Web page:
THE PUBLISHING AGE OF INNOCENCE

Photo by psd

Nathan Bransford posted this little gem on his blog last week: The Publishing Process in GIF form. It takes a while to load, but it’s well worth the wait. For those of you who don’t know him, Nathan Bransford was a former literary agent with Curtis Brown Ltd. He left to focus on his own writing career, but he’s still an authority on all things publishing.

Some of my writing friends felt his video parody wasn’t a realistic portrayal of the publishing process; that it made it look too easy. I have to admit back when I was an optimistic (I use that term lightly), naïve dreamer of a writer, I thought things would play out just like the post suggests:

I’d write my first novel and then query agents. CHECK √

That’s how far I made it. Even after writing and querying my second novel, I still couldn’t land an agent. Boy, was that depressing. It wasn’t until I joined a well-known writers’ site that my traditional publishing hymen broke.

I got to hear stories of other writers in various stages of the game. Here are some sobering things I learned:

1. Even if an agent requests a full read of your manuscript, you may never hear from that agent again. This is called a non-responder, and it’s the equivalent of being stood up for a blind date. I can’t tell you how many agents don’t respond at all to a simple query unless they’re interested. It feels like high school all over again, and you’re being picked last for the basketball team, because you suck.

2. Even if you sign with an agent who’s over the moon for your book, it doesn’t mean they will be able to sell it. Remember, it has to be loved by an editor too, and then they have to convince their bosses to buy it. It’s like being a contestant on The Bachelorette (or The Bachelor) and making it to the final three, yet still needing to work it so you’ll be invited to spend the night in the Fantasy Suite.

3. Sometimes your book doesn’t sell, and the wonderful agent whom you were considering making godmother to your next child up and drops you. That’s right. She terminates your contract. Kinda like being a mail-order bride and getting sent back. Then you must start the entire freaking process of searching for an agent all over again.

4. Even worse-case scenario? Your book sells, doesn’t sell well enough, and the publisher drops you. Now that’s like marrying the man of your dreams, and having him leave you after three years for his mistress who’s prettier and thinner than you are. Ouch.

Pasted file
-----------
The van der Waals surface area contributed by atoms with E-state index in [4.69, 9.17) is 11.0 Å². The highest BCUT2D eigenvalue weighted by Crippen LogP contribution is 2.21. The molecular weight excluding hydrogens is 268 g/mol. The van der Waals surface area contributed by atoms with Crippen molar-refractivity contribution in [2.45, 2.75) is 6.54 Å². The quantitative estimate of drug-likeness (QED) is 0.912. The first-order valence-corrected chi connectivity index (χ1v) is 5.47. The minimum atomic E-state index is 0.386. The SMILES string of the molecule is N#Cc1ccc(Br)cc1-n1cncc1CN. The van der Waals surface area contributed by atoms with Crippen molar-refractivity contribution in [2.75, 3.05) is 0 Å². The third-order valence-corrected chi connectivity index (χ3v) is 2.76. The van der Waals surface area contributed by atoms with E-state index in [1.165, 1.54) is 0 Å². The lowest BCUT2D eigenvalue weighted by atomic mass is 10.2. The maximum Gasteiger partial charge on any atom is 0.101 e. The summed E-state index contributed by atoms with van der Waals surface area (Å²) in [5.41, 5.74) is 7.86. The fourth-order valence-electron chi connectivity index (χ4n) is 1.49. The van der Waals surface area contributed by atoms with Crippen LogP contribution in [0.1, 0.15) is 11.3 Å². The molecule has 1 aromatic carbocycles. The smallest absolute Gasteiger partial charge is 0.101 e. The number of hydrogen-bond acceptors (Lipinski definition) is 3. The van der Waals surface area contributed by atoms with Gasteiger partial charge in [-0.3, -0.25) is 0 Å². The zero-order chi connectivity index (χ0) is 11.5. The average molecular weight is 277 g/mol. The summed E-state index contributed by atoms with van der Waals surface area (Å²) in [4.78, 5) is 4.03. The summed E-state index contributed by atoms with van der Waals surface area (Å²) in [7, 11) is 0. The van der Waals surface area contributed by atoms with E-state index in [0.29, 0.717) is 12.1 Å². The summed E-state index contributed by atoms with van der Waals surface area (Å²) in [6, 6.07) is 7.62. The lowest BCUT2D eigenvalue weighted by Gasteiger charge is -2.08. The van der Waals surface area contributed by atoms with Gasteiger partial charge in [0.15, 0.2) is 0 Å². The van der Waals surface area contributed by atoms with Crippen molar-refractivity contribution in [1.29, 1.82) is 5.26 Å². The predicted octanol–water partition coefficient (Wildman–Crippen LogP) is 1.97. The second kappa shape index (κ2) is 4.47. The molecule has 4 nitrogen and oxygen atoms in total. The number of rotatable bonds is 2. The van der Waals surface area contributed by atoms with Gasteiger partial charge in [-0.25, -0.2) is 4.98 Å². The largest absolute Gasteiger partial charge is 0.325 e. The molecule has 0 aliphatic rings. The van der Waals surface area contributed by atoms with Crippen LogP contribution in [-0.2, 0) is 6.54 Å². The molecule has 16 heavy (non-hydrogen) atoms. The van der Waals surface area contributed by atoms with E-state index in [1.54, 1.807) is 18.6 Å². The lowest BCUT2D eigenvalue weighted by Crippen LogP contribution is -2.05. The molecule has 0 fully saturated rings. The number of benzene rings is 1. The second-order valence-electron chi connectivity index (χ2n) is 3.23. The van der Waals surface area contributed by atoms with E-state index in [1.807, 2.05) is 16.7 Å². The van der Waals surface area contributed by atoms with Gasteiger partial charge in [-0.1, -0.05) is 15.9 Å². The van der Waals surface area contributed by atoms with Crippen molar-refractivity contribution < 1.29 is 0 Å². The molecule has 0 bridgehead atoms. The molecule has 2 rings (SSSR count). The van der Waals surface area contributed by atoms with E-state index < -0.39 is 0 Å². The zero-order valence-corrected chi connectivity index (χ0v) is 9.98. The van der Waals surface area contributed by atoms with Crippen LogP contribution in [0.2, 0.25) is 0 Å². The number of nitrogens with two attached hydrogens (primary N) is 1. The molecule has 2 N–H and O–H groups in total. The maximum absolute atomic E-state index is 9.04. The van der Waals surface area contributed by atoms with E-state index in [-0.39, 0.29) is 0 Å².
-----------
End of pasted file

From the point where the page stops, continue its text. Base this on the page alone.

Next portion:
Before you start thinking, Geez, singlewritermom, you’re a little black rain cloud, I’m sorry I even signed up to follow you, know that for the first time in publishing, a writer has OPTIONS. No, not stock options—other routes available to them, rather than the traditional one that has been in place for many years. Authors nowadays have so much more CONTROL over their work, and that’s empowering for a great many of us who also happen to be perfectionist control freaks.

We no longer have to sit around, waiting for an agent’s response, which may or may not happen in our lifetime. There are small-and medium-sized presses we can submit our work to, and e-publishers—many who request the full ms right off the bat, which makes me giddy inside, because I hate the pressure of having to titillate an agent in ONE fucking paragraph.

And for those who have an entrepreneur spirit to them and prefer to be the dominant over the submissive, there’s self-publishing—the humdinger of responsibility, because in this situation, one must be writer, editor, and publicist. This route is not for the weak, meek, or easily overwhelmed author. Not only must you wear many hats, you must figure out how to distinguish yourself from the gazillion other self-pubbies out there. Short of committing a heinous-enough crime to wind up on TV, and managing to spit out the name of your book while being dragged away by cops, I have zero suggestions for how to go about doing this. But all the more power to you, I say.

No matter which avenue is right for you, it’s important to remember one thing: You wrote a goddamn book! Here, let me say it again: YOU WROTE A GODDAMN BOOK! You may be a failure in every other area of your life, but you accomplished something that most only dream about. It’s not an easy thing to do. And for that you should be proud.

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6 Comments (+add yours?)

  1. lisaliggett
    Sep 03, 2012 @ 17:07:20

    Thank you so much for writing this – I am one of those mad people who decided to self-publish but didn’t realise that this meant that I now have the job of marketing, distributing, PR etc – on top of being a full-time mum!!!! Yes, I keep saying to myself – I wrote a book, I wrote a book! – when I still have 150 copies to sell – it keeps me going!!

    Reply

    • Tiffany N. York
      Sep 03, 2012 @ 19:38:52

      Overwhelming, isn’t it? I just joined Twitter and WOW! Talk about a time suck. I’m at the point where the novel writing thing is starting to get in the way of my social media time.

      Reply

  2. Patricia Lee Lewis
    Sep 10, 2012 @ 05:41:58

    Terrific piece. True, and powerfully written. You should have publishers courting you!

    Reply

  3. Menopausalmother
    Sep 10, 2012 @ 08:21:25

    Oh man, you KNOW I needed to hear this! I’m still struggling with the process but can’t shake my hopes in someday getting a book out there. If self-publishing ends up being my only option, then so be it! At least today as writers we HAVE options!!!

    Reply

    • Tiffany N. York
      Sep 10, 2012 @ 09:07:03

      You should NEVER give up hope of having your book out there. Just don’t go in to it blindly like I did, expecting all sunshine and royalties! And if one way doesn’t work for you, then keep trying another, and another–until you reach your goal!

      Reply

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